Chances are you do a majority of your swim training in a pool. Yet in nearly all triathlon races the swim happens in open water.
Your ability to transfer your skills and speed from the pool to open water will determine how successful you are on race day.
It would absolutely suck if you spent months improving your swimming in the pool only to be just as slow or slower the next time you race in open water, wouldn’t it!?!
Yet a lot of triathletes struggle with this issue.
There are SIX main culprits that cause us to swim slower in open water than in the pool. Four of them are in our direct control, two of them are not.
Today I want to introduce you to all them and over the next couple of days I’ll show you how to deal with each of them… Here we go!
4 Controllable Culprits of Slow Open Water Swim Times:
1. Panic & Fear
You may be calm and comfortable in the pool but when you hit the open water you panic and get stressed out. Remove the ability to see the bottom and take away any walls and mentally you go into a downward spiral.
It’s an awful feeling. You find it hard to breathe and your heart feels like it’s pounding out of your chest. To survive you switch to breaststroke. You tread water, roll over onto your back. Anything to get save yourself! The goal is no longer fast swimming, now it’s survival… And you never had this problem in the pool!
If you’re like me you only have to share your lane with 1-2 people at your pool. Maybe you swim at a busy pool or train with a masters group where you have 5-6 people in a lane.
Whether it’s 1-2 or 5-6 it’s small compared to 100’s or 1000’s of people that line up at the start of most races.
- Being swum over
- Getting boxed in
- Getting caught in traffic
- Getting kicked in the face
These are the realities of a lot of triathlon swim starts. And it’s enough to break the rhythm and confidence of even the best pool swimmers. It will make you slower than you’ve been in the pool.
3. You Don’t Swim The Straightest Line
The quickest path between two points is a straight line.
If you are swimming off course and swimming further than you need to, you’re going to add seconds (or even minutes!) to your time. It’s not that you swam slower… but you did swim a slower time.
4. You Never Practiced in your Wetsuit
Swimming in a wetsuit is a different experience. Most triathletes LOVE their wetsuits. But the first time time you put it on after a long break it definitely feels weird.
Wetsuits can feel restrictive around your chest and shoulders. If you aren’t used to swimming in you it will cause your technique and breathing to change. The moment your technique changes so too will your speed!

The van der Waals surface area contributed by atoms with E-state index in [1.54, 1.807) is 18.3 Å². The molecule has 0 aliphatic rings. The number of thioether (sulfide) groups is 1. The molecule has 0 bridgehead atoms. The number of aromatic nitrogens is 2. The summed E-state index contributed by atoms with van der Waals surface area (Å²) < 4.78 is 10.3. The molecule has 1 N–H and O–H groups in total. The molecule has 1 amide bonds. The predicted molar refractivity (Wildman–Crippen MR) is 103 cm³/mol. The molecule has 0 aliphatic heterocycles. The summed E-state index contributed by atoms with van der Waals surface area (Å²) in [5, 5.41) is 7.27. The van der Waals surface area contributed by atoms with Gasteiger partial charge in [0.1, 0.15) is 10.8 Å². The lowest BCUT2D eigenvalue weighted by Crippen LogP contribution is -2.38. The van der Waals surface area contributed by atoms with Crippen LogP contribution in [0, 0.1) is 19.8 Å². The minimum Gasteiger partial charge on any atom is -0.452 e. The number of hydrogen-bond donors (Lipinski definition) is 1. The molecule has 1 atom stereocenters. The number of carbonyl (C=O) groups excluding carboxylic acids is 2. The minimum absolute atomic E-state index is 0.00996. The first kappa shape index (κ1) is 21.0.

2 Culprits of Slow Open Water Swim Times Out Of Your Control:
1. The Actual Swim Course Distance
Swim courses are very rarely measured exactly right.
A 25 or 50m pool will always be exactly the same length every time you swim in it. Temporary turn buoys put out on race day have a tendency to shift with currents and weather.
More often than not swim courses are a little longer or a little shorter than intended.
Looking at the time as you exit the water won’t always give you an accurate reflection of how fast you really swam.
2. The Weather Conditions
The pool environment is controlled and protected from the elements. The currents, wind and water temperature in open water can be rough and unpredictable.
The conditions in the water will play a major role in the pace you will hold and time you will finish your swim.
Identify which of these culprits is your biggest downfall on race day. Once you’ve done that we can systematically work to overcome each issue.
Over the next few days I’ll show you how to deal with each of these main culprits. By the end of the series you’ll have all the knowledge you need to be successful on race day.
Open Water swimming can be really challenging. If you have a question that will help you prepare to tackle the ocean, lake or river during their next open water workout, read the rest of the posts in this series or leave me a comment below.
Related Advice & Tips:
This post is part of a series on swimming well in open water. Read the rest of the posts in the series here:
Part 1: The Six Culprits Of Slow Open Water Times
Part 2: How To Prevent An Open Water Swim Panic Attack Before Race Day
Part 3: How To Stop A Triathlon Swim Panic Attack On Race Day
Part 4: How To Swim Straight In Open Water
Part 5: Wetsuit Tips For Open Water Swimming